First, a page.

Court case claims Suncor tailings pond leaking into Athabasca

Court case claims Suncor tailings pond leaking into Athabasca
Tony Boschmann, an environmental investigator, claims an underflow of water into the Athabasca River matches the chemical profile of a nearby tailings pond.Photo: Meagan Wohlberg.

A handful of concerned citizens in the Fort McMurray area have launched legal action against Suncor Energy Ltd. over allegations that process-affected water is leaking directly into the Athabasca River from one of its tailings ponds.

Tony Boschmann, an environmental investigator from McMurray, is leading a formal information suit with the hope that a judge will charge the oilsands company this September under the Fisheries Act for releasing a “deletorious substance” into the Athabasca when the case goes to court.

The investigator, who spent the last three years looking for a link between the process-affected water contained in the tailings ponds and groundwater coming into the Athabasca River, said he found that location last November and began sampling for levels of ions, naphthenic acids and PAHs.

What he found, he said, is a 12-15,000 square-metre underflow of water into the river chemically consistent to the tailings adjacent to Suncor’s “south tailings pond” and “pond AA” – 32 square kilometres of out-of-pit tailings ponds.

“This perception that is portrayed over and over again is they’re holding this water in, they’re storing all this water, but when you really start to look at it you go, how could they actually stop water from leaking from this type of facility when you’ve built it next to a river, on sloping ground, with all this porous geology? How could they stop it? So we investigated that, and we’re finding that the fundamental engineering to operate these really important structures properly is to get rid of water,” Boschmann told The Journal.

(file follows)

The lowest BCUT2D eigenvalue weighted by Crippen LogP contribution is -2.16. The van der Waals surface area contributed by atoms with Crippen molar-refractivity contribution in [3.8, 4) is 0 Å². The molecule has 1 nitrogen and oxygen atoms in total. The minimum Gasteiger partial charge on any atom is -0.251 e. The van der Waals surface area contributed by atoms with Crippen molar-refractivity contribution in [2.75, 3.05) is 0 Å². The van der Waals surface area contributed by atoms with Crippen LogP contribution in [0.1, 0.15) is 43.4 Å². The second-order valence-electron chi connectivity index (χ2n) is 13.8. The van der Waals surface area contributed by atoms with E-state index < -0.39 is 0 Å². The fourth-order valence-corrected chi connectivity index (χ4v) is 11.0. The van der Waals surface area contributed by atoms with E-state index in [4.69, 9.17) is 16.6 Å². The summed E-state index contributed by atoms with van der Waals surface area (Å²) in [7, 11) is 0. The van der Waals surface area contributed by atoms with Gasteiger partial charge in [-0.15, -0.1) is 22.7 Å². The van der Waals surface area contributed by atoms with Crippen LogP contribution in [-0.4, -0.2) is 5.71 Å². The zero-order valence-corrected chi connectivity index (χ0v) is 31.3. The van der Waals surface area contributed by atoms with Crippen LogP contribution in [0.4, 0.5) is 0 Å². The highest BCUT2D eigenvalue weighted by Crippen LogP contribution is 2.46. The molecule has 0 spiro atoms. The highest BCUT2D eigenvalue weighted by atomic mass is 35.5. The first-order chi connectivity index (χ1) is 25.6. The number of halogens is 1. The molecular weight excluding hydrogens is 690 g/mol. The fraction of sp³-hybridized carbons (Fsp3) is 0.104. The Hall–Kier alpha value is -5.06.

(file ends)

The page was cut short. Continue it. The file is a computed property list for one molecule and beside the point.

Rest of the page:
Boschmann’s team, which includes Ian Peace – a former employee of Athabasca Chipewyan First Nation (ACFN) – found the 6,000 square-metre sample area on the river last November with the help of traditional land-users.

“We let the river tell us where to go look. We went looking for a leak. We took some traditional, First Nation knowledge about ice development and the formation of ice and how it wasn’t developing properly in some spots, and they thought it was spring-like conditions where there was water entering. So we watched the river one November, watching the ice formation, and one particular spot took an additional month to freeze than the rest of the river. There was no natural explanation, so we spent the next three years figuring out why,” he said.

Using a groundwater piezometer, typically used on dry land, the team pounded the 22-foot long “hypodermic needle” five feet into the sand below the swiftly flowing river to collect samples.

“We wanted a fingerprint of process-affected water, and one of the most common constituents of process-affected water is the ions, the salts, the sodium and chloride and sulfates and iron and potassium and calcium – those sorts of things. And they’re very common – prevalent, in fact – in process-affected water. They actually occur naturally, but they get focused when you take this oilsands ore and then wash it. Everything that’s in the ore gets concentrated in the water and suspended in the column,” he said.

Compared to the electrical conductivity of the river water in the area, which was measured at around 300, Boschmann got readings of 10,400 from his sample water.

Ions like sodium, chloride, potassium, sulfates, iron and calcium were much higher, as well. In the river background, chlorides and sodium were in the 15-20 mg/L range, whereas in the samples chloride was detected at 3,300 mg/L and sodium at 2,800 mg/L.

Boschmann said the problem with the soundness of the tailings pond is that it was constructed on a 2 km-wide and 50 metre-deep underground glacial meltwater channel, and the sand dykes – the most critical portion of the pond’s structural integrity – on top of the deepest and most porous part of the channel.

“If you’re trying to hold water in, it’s the worst place. If you’re building a tailings pond to release water, it’s the best place,” he said.

Boschmann’s challenge will be heard in court on Sept. 12. He’s being assisted by lawyer Melissa Daniels, an ACFN member.

Suncor did not respond to requests for comment as of press time.

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